• The song Rejoice, O Bethany is a wonderful one, and it is particularly close to the hearts of our Arabic parishioners.
  • It’s that little flourish at the end (singing “la la la la”) that’s odd and otherworldly sounding, and it’s kind of — that’s the image that people have when they hear it.
  • People will say something like, “Wait, I remember that.” “That was a really rare occurrence.” I became a Christian around 12 years ago.
  • Initially, it was my father who made the choice.
  • The place God has called us to is the greatest manifestation of the Christian faith, and it is here that we find ourselves.” One of the distinctive features of Orthodoxy is that it actively wants — and expects — reform.
  • Prior to our conversion to Orthodoxy, I was never known for having a very outstanding singing voice.

When people compliment me and say, “Oh, you did such a beautiful job,” I want to tell them that it wasn’t me because it wasn’t. When I chant, it doesn’t feel like I’m being myself. I’m thinking about God and trying to put my thoughts into words as best as I can.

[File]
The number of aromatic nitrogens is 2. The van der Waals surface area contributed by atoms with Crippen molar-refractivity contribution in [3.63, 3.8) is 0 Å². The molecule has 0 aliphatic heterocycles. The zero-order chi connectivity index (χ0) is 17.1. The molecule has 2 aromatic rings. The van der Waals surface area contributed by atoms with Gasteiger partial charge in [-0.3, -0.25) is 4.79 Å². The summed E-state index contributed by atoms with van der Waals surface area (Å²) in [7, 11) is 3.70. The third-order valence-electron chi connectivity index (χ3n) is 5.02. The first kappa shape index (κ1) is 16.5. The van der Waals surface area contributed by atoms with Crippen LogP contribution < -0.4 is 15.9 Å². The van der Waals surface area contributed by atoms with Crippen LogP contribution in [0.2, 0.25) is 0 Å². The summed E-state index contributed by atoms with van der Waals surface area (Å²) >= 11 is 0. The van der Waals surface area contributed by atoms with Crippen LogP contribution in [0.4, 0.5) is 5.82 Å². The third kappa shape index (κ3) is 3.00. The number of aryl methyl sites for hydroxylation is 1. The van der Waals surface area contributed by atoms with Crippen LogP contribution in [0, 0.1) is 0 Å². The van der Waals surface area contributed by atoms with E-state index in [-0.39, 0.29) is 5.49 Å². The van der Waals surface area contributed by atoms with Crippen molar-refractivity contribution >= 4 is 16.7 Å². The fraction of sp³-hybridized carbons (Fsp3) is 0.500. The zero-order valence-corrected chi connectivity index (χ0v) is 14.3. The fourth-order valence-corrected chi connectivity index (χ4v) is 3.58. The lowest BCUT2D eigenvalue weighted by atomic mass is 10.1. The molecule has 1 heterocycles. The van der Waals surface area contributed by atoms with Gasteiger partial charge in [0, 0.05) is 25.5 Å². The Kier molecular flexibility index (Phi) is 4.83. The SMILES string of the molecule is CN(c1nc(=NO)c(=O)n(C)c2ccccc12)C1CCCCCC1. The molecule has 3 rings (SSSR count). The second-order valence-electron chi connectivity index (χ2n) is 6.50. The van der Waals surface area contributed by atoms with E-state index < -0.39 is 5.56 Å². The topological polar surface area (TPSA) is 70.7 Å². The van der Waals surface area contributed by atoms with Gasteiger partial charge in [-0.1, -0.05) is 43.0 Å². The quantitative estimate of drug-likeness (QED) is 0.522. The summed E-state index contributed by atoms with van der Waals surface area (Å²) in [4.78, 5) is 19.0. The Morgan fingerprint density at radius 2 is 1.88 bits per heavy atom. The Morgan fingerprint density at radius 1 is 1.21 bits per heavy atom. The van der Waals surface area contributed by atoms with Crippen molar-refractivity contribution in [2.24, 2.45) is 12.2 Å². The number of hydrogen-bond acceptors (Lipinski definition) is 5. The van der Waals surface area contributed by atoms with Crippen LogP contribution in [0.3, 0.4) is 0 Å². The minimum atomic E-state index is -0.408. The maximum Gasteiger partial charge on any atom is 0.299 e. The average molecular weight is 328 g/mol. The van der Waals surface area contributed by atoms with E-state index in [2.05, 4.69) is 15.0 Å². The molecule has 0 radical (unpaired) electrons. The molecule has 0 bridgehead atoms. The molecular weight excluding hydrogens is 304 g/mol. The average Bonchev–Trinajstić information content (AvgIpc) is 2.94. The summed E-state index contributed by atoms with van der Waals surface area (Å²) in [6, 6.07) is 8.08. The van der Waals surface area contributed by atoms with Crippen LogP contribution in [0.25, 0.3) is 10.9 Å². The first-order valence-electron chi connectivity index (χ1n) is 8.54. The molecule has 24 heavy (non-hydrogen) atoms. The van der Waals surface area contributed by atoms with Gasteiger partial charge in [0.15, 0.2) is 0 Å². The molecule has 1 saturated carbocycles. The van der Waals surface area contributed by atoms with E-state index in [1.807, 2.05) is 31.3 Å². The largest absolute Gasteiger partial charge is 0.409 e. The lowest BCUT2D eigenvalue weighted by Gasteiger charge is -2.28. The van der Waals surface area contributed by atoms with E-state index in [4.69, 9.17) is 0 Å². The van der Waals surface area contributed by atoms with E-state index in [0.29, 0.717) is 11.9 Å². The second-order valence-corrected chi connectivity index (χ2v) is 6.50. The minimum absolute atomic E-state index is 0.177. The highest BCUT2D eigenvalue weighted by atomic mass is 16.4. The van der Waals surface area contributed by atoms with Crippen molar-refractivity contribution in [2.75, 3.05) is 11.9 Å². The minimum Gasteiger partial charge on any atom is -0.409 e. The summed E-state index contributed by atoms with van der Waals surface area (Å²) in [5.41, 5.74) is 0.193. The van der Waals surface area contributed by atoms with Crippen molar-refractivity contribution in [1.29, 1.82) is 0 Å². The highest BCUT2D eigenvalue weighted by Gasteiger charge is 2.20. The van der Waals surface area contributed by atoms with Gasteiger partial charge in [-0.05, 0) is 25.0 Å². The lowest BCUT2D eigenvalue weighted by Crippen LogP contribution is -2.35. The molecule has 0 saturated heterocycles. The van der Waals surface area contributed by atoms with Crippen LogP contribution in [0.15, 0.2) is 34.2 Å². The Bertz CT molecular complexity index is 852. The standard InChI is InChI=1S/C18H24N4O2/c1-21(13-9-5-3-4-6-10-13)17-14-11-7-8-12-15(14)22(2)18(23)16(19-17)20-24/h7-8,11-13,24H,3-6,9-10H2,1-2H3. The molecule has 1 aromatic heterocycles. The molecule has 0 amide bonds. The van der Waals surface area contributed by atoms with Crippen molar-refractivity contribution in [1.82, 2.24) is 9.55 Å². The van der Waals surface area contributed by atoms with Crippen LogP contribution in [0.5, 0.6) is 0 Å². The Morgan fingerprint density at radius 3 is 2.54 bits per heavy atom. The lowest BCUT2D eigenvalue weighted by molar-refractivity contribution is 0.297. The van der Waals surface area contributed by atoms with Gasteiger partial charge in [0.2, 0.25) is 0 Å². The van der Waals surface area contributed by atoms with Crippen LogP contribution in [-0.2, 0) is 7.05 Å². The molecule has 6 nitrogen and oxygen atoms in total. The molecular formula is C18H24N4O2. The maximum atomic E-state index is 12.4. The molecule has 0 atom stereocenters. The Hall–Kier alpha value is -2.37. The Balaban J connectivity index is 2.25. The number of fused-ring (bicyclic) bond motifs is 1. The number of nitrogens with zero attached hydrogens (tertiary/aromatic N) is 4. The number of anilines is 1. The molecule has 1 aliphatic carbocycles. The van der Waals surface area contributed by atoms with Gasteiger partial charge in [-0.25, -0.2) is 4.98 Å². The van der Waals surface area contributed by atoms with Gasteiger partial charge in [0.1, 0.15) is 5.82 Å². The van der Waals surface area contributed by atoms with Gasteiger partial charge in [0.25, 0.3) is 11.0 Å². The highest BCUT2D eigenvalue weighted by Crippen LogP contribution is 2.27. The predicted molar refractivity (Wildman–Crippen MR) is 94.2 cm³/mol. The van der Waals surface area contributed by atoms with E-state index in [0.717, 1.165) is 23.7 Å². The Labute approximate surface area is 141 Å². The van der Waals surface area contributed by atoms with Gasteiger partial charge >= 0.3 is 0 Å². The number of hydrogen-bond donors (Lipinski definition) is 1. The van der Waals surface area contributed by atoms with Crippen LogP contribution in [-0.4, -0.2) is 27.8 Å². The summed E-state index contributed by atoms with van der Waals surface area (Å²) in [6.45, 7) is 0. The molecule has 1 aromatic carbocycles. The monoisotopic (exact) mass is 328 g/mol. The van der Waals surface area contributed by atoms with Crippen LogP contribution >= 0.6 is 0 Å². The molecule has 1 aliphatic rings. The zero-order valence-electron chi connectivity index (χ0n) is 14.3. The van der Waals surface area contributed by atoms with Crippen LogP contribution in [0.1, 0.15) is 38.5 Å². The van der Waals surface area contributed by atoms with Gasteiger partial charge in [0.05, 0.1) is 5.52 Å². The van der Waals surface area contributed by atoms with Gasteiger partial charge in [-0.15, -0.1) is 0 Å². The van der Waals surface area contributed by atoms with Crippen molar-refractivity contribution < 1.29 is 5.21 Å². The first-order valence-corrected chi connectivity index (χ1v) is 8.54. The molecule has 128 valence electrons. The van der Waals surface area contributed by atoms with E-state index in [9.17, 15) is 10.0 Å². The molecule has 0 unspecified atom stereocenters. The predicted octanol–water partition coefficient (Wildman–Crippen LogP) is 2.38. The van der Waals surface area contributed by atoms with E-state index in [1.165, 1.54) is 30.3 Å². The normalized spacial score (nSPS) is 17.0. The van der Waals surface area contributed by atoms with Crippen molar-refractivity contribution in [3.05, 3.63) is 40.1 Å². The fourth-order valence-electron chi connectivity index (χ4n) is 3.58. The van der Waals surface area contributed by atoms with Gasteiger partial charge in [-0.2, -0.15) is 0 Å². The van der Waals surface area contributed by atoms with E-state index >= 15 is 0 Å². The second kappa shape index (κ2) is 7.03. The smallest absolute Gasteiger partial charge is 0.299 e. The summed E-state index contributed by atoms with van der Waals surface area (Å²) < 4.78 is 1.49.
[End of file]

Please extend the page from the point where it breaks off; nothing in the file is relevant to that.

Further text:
What to Expect When Visiting an Orthodox Christian Church – Introduction to Orthodoxy Articles – Greek Orthodox Archdiocese of America

An Orthodox church’s distinctive characteristics and outward distinctions from other places of worship in Western Christianity frequently leave an impression on the visitor who comes to worship in this place of worship for the first time. When compared to the interiors of many Roman Catholic and Protestant buildings, the inside of an Orthodox church is vibrantly colored, has distinctive iconography, and is aesthetically pleasing. When one enters the inside of the Orthodox Church, it seems as if they have entered a whole different universe, filled with color and light.

See also:  Who Was The Gregorian Chant Named After

Beauty and Symbols

Heaven and earth, according to the Orthodox Church, were created by the hand of God. It is the Creator’s craftsmanship that makes Him visible. The material world, since it is useful and good (Genesis 1:31), serves as a significant medium through which God expresses His love for us. The Orthodox Church demonstrates her commitment to these values via her wide use of material creation, not only in the decoration of her houses of worship, but also in the celebration of the Holy Eucharist (Communion), the sacraments, and other prayer rituals.

  1. The Holy Eucharist, also known as the Divine Liturgy, is the most important activity and prayer of the Church, and it is celebrated every Sunday.
  2. A sense of joy and a gratitude for God’s bounties are expressed via the design of the structure, which was created to create a unique ambiance.
  3. The beauty of creation becomes a very essential method of glorifying the Triune God, and this is reflected in iconography and church appointments, among other things.